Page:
If you are new to grant writing or have not been having any luck winning grants for your nonprofit, GrantWriterTeam wants to help you reach your full potential as a grant writer. For this reason, GrantWriterTeam will be sharing 10 grant writing tips for beginners today.
1. Follow directions
Not all grants are the same. Each grant will have its own set of directions for how to properly apply. Some require a Letter of Intent/ Inquiry (LOI), whereas others might ask that the applicant provide a curriculum plan in their proposal. It is important to read all the guidelines, especially when it comes to more extensive proposals.
You want to make sure you are following all the formatting directions and pay careful attention to requirements and any application guidance. If you miss one step or don’t follow the instructions completely, the funding source will likely pass on giving funding to your organization.
2. Be detailed
As a rule, the more detail you include in your responses, the better. Funding sources want to get as complete a picture of your organization and your goal as they can. This will allow them to make an informed decision. Grant writers are far more likely to pass over requests that are nondescript and use vague wording. Specifically, when it comes to your organization’s budget, it is important to be very detailed. You want to show exactly what your financial situation is, as well as how you plan to use the money if you win the grant.
3. Be concise
When applying for grants, it is also important to remember to be as clear and concise as possible. This may seem conflicting with the previous tip but they really go hand-in-hand. While it is crucial to be detailed when it comes to giving all the information they asked for, it is not necessary to give more than what was required.
You might think it will give you an advantage over other applicants to provide additional information, but most grant funders do not want to read through any more than they have to. Grantmakers are reading a lot of proposals, and they may view nonessential material as a nuisance.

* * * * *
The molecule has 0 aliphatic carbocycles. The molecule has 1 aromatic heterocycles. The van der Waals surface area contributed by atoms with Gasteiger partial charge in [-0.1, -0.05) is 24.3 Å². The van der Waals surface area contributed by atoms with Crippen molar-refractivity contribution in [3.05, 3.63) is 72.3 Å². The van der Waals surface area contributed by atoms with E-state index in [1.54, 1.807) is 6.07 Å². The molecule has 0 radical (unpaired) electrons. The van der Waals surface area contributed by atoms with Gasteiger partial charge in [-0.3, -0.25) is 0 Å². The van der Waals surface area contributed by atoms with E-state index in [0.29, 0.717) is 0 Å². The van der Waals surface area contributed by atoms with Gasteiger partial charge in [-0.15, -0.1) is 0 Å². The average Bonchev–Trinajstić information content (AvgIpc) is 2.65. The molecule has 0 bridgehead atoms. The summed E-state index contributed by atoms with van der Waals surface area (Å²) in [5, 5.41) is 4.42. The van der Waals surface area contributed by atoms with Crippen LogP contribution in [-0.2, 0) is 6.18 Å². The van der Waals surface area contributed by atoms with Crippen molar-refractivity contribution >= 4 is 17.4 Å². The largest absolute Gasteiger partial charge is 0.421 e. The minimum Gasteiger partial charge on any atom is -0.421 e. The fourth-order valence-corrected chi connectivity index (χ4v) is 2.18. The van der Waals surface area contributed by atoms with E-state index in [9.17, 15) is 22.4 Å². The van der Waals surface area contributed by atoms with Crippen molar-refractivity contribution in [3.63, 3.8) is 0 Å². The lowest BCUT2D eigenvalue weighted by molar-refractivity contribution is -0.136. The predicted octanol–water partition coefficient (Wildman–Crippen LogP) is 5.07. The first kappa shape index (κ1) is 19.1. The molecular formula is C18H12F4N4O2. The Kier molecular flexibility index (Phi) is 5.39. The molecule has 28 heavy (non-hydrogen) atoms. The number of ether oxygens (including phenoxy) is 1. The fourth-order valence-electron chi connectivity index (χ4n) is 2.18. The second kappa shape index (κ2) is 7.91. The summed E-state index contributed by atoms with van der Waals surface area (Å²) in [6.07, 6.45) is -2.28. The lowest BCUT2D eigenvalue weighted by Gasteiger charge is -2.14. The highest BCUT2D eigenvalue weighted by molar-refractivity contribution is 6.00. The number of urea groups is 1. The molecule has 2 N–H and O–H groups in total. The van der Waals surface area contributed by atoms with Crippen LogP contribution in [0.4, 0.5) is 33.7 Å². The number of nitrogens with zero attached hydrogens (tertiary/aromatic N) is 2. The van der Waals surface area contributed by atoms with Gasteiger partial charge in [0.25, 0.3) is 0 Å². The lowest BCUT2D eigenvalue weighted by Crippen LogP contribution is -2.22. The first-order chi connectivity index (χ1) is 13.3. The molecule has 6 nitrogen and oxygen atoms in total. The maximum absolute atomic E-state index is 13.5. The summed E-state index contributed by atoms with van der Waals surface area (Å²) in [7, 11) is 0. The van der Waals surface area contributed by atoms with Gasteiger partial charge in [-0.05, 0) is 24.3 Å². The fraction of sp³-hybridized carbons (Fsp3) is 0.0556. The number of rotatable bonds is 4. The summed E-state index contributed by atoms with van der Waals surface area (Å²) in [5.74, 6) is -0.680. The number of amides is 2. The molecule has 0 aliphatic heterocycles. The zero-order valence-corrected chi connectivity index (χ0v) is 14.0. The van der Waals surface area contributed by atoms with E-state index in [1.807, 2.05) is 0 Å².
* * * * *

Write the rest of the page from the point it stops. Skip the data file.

4. Show passion
Passion and enthusiasm may be the most important ingredient in a successful grant proposal. Your passion for your cause needs to jump off the page! Be excited! Show them how much you care about your organization or cause and speak from the heart.
Your proposal needs to be so alive so that the reader can feel what you feel and want to help you. If your proposal can connect with someone on an emotional level, it will carry far more weight and stand out that much more!
5. Differentiate yourself
As stated previously, funding sources will be reading numerous grant proposals. For this reason, it is imperative that you find a way to make your proposal stand out by differentiating yourself from other organizations applying. You want to show that your organization is deserving of the funding and will make a greater impact on the community overall.
6. Do the Research
Part of the grant writing process is researching everything about the organization funding the grant. Naturally, you should also thoroughly research the grant itself. This allows you to get all the questions you need to provide answers for and the necessary documents you may be required to add to support your grant application. It would help if you likewise took note of all the keywords or phrases you might need to keep on referring to in your application.
You can find some successful research stories here at GrantWriterTeam.com.
7. Create Folders
Be organized. Have all of the information you need where you need it. Have all the needs and information regarding your target communities at your fingertips. You must show that your goals are going to remediate the needs of the community and your target demographic.
8. Make Sure You Are Eligible
One of the most important grant writing tips to keep in mind is to make sure you are eligible before even applying. All grants come with eligibility requirements. Be sure to read these requirements thoroughly before committing to writing a grant proposal. Don’t apply for anything that you’re not eligible for entirely.
9. Review It One Last Time
Before you submit your grant application, make sure to give it one last look over. This should include checking spelling, calculations, and due dates, as well as the submission package to make sure all required
forms and necessary attachments are included, page number and font size requirements are followed, and all documents are in the correct order.
10. Follow Up
Your work is not complete just because you have sent out your application. You can still reach out to your grantor to engage them and convince them further. However, please don’t rush the follow-up, wait a few weeks before reaching out to the grantor. Also, don’t wait for the investor to reach out to you first. Truth is they might not. Additionally, you can keep the conversation going with calls, texts, and emails. Consistent and well-timed follow up will increase the odds of raising the funds you need.
Good luck and happy writing! We hope these grant writing tips will help!